Women - you don't need prince charming to save you, you don't need a man to open the door for you, you don't need a man to work to provide for you. You are a capable, beautiful, and empowered individual, who can live to her fullness in Christ and in Him alone.

Men - stop patronizing us. We are not weak, we are not victims, we are not little or stupid. We are not the same, but that differences do not imply inequality. We are strong in who we are, and you need to respect us as your equals and partners, not your little girls or protectors. We love you guys too - you are beautiful creations of God, but let us spread our wings and be fully who we are as women of Christ too. Some of that means not stepping in to save the day, and empowering us to work out our own problems.

Thursday, March 7, 2013

The ground is even at the foot of the cross

N. T. Wright said, "the ground is even at the foot of the cross."

I'd like to believe this is true. That I can stand before Jesus and be fully known and fully loved and fully capable of being used by him for the church. But I often feel as if someone is digging holes beneath my feet, because they don't like the fact I was born a woman.

It's kind of hard for me to understand. You see, I can't really change that I have ovaries and my breasts are larger than a man's. I can't change the fact that I have more estrogen than someone else. And in fact, I don't really want to change those things - they make me unique. They are part of who I am as a woman, and I'm not ashamed of them. I'm proud of them, really.

But the church seems to keep telling me that these things make me less valued by God than a man. That I am not capable of teaching men. Sure, you can quote me this verse or that verse. I know them all, and I still don't buy the argument. Instead, I ask myself whether we are trying to duplicate what the New Testament says down to the letter or whether we read it according to the spirit of the passage, asking God for the wisdom to apply the principal of the message to our context today.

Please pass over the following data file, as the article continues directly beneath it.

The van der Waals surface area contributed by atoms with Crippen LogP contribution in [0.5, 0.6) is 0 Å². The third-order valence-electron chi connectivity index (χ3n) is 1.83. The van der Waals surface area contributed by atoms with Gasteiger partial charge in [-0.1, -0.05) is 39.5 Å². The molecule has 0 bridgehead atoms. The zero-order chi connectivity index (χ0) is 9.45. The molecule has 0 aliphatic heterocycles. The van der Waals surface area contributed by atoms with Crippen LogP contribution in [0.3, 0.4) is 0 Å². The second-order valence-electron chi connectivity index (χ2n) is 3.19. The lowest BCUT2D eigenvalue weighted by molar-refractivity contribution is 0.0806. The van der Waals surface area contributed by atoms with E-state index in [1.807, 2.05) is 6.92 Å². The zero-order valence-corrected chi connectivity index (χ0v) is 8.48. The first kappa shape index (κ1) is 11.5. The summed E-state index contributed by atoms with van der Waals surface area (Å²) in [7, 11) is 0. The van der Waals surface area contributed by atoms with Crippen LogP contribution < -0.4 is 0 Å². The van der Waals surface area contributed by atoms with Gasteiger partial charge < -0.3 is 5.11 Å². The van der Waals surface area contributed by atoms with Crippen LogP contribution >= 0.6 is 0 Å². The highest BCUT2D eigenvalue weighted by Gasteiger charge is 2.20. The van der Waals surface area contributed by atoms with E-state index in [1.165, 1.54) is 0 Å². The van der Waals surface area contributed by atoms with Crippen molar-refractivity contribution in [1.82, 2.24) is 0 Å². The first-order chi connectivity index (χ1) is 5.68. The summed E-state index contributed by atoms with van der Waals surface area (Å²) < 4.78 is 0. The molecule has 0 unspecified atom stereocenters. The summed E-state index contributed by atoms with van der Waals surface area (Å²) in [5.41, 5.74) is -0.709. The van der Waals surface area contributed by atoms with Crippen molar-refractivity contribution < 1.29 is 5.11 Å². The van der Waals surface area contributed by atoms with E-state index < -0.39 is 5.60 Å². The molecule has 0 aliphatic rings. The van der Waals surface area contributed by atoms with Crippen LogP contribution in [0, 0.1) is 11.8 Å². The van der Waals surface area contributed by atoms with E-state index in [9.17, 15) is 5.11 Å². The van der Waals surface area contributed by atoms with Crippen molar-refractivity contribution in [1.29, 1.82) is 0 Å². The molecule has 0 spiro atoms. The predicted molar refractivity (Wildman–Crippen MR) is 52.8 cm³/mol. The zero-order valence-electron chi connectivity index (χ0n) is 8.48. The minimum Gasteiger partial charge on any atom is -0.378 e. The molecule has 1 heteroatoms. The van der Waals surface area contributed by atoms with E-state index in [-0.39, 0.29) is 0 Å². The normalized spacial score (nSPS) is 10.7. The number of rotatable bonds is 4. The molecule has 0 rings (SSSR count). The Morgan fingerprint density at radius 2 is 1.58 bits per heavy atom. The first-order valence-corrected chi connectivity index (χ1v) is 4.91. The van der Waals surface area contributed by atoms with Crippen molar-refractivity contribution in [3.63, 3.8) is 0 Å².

So here's my run down for you:
- Genesis:
  • Eve wasn't present when God gave the command to not eat of the tree, making her more susceptible because of an indirect command
  • Creation order doesn't indicate primacy or importance - in fact, the word for "helper" used for Eve is the same word applied to God later in the Psalms as a saviour or rescuer
  • It was part of the Fall that men rule over women -> it's part of the curse, and it is wrong. It's not something we should champion, but rather, something we should try to overcome.
-Galations 3:28:
 There is neither Jew nor Gentile, neither slave nor free, nor is there male and female, for you are all one in Christ Jesus.
  • Again, there should be unity in the church, not hierarchy. We are all one in Christ, and in him, we are a new creation. "The old has gone, the new has come." Part of this new kingdom is recognizing our equality before Christ.
-Romans 16:
  • Junia - the apostle. This is a woman. And she is an apostle. Look it up. Or hear this talk by N.T. Wright.
- 1 Timothy 2:11-15:
  • learning in quietness and full submission is good teaching for anyone who is just learning and hearing the Torah - women hadn't had the opportunity to hear instruction before
  • Jesus welcome women into his circle of disciples - he wants them to learn directly, unlike before. A generation of women  must learn before they can claim authority - Paul's telling them he WANTS them to learn.
  • Be patient and gracious until you learn. Remember what happened to Adam and Eve, who had indirect experience of God's word. This is still what was happening at that point.  
And there is the first part of my argument on why the ground is even at the foot of the cross. See N. T. Wright on Women's Service in the Church as well for further reading.